I have a linear* problem which arises from an integro-differential system, and writes: $$ (\mathbf{I}+\lambda \mathbf{A})x = b $$ where $\mathbf{A}$ is a real full matrix, size $n\times n$, but is not symmetric and has some zero eigenvalues. I know what these eigenvalues correspond to.

When $\lambda$ increases (but is still much smaller than 1) the condition number of $\mathbf{I}+\lambda \mathbf{A}$ (let's call it $\mathbf{K}$) deteriorates extremely rapidly (to $10^{10}$ and more). Even with a direct solver (luckily $n=100$ is enough for me) the results become meaningless.

I have no certainty, but I believe this is linked with the zero eigenvalues of $\mathbf{A}$. Is there a way I could exploit my knowledge of the corresponding eigenvectors to regularize the numerical resolution?

(* note that this is actually the fixed-point linear problem that I am solving, the original problem has $\lambda=\lambda(x)$)

EDIT: $\mathbf{A}$ itself has indeed a very large condition number (numerically evaluated by numpy with L2-norm), $10^{19}$, with $\sigma_{\min} = 1.8e-07$ and $\sigma_{\max} = 3.2e11$ ($\sigma_{\min}$ should analytically be 0 of course, since as said above, $\mathbf{A}$ has a 0 eigenvalue). Its largest eigenvalue has modulus about 600, here is the complete spectrum for $n=102$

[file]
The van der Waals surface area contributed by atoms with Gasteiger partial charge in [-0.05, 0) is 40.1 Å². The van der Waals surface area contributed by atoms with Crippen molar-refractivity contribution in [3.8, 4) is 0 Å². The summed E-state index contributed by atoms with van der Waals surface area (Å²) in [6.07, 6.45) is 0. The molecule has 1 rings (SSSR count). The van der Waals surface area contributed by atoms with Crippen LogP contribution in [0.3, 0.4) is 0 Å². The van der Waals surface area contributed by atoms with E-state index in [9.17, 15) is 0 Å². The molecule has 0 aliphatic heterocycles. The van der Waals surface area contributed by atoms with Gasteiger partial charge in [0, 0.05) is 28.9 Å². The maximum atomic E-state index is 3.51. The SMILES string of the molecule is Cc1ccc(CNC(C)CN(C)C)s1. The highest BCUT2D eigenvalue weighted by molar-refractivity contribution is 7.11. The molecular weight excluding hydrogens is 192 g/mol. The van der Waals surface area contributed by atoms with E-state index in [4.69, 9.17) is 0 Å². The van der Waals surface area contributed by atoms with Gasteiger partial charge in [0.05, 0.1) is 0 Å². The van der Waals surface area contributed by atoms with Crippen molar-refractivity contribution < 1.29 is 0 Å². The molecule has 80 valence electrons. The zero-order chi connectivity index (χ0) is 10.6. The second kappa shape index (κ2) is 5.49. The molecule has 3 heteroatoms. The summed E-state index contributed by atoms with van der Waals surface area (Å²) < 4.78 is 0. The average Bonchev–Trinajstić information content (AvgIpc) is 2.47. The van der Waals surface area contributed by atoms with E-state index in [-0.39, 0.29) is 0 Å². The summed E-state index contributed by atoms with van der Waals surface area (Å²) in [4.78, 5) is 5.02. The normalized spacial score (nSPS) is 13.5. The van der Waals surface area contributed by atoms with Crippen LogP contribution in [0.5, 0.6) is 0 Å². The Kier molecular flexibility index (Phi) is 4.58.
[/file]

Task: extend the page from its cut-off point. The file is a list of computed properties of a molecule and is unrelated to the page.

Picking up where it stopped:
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    $\begingroup$ If matrix $A$ has large real negative eigenvalues, then for some small $\lambda$, 0<$\lambda \ll$1 the eigenvalues of $I+\lambda A$ can become zero , so the matrix $I+\lambda A$ becomes singular. Is that what is going on? $\endgroup$ Oct 19, 2021 at 14:30
  • $\begingroup$ Interesting. Does the problem come from some imaging, tomography etc? What is the physical meaning of A, $\lambda$? $\endgroup$ Oct 19, 2021 at 14:33
  • $\begingroup$ No, it's a mechanical problem in 2D half-space that we've brought to a 1D segment using kernels. $A$ includes in some involved way a 3rd order differentiation, which is partly borne on the kernels, and $x$ contain degrees of freedom of a $P_3-C^1$ (Hermite) finite element representation of the velocity. $\endgroup$ Oct 19, 2021 at 14:36
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    $\begingroup$ If there are large singular values in $K$, then $A$ must have large norm itself. What is the range of $\sigma_{\min}(A), \sigma_{\max}(A)$? What are the maximum and minimum norm of its eigenvalues? $\endgroup$ Oct 19, 2021 at 14:36
  • $\begingroup$ My suspicion is that the very large s.v. of $K$ "correspond" to the 0 eigen values of $A$, which themselves correspond to the fact that constant or linear velocities are associated with 0 eigen value. $\endgroup$ Oct 19, 2021 at 14:37


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